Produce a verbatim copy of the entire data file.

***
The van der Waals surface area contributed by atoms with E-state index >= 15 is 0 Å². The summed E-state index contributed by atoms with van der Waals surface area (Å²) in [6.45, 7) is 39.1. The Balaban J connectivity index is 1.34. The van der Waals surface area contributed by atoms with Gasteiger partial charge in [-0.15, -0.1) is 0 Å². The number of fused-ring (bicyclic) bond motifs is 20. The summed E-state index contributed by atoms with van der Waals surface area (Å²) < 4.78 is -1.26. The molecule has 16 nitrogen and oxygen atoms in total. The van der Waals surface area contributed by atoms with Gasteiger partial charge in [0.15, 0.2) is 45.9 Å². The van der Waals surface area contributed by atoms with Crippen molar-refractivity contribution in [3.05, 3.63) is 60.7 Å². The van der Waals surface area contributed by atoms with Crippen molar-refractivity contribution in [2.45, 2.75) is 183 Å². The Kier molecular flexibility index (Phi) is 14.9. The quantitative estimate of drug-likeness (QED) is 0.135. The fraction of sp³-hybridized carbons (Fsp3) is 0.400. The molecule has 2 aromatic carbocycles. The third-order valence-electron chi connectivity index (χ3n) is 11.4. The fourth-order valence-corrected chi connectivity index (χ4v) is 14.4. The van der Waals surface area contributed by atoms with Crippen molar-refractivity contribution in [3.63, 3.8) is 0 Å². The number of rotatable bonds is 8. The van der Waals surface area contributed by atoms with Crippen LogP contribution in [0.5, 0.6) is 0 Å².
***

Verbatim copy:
The van der Waals surface area contributed by atoms with E-state index >= 15 is 0 Å². The summed E-state index contributed by atoms with van der Waals surface area (Å²) in [6.45, 7) is 39.1. The Balaban J connectivity index is 1.34. The van der Waals surface area contributed by atoms with Gasteiger partial charge in [-0.15, -0.1) is 0 Å². The number of fused-ring (bicyclic) bond motifs is 20. The summed E-state index contributed by atoms with van der Waals surface area (Å²) < 4.78 is -1.26. The molecule has 16 nitrogen and oxygen atoms in total. The van der Waals surface area contributed by atoms with Gasteiger partial charge in [0.15, 0.2) is 45.9 Å². The van der Waals surface area contributed by atoms with Crippen molar-refractivity contribution in [3.05, 3.63) is 60.7 Å². The van der Waals surface area contributed by atoms with Crippen molar-refractivity contribution in [2.45, 2.75) is 183 Å². The Kier molecular flexibility index (Phi) is 14.9. The quantitative estimate of drug-likeness (QED) is 0.135. The fraction of sp³-hybridized carbons (Fsp3) is 0.400. The molecule has 2 aromatic carbocycles. The third-order valence-electron chi connectivity index (χ3n) is 11.4. The fourth-order valence-corrected chi connectivity index (χ4v) is 14.4. The van der Waals surface area contributed by atoms with Crippen molar-refractivity contribution in [3.63, 3.8) is 0 Å². The number of rotatable bonds is 8. The van der Waals surface area contributed by atoms with Crippen LogP contribution in [0.5, 0.6) is 0 Å².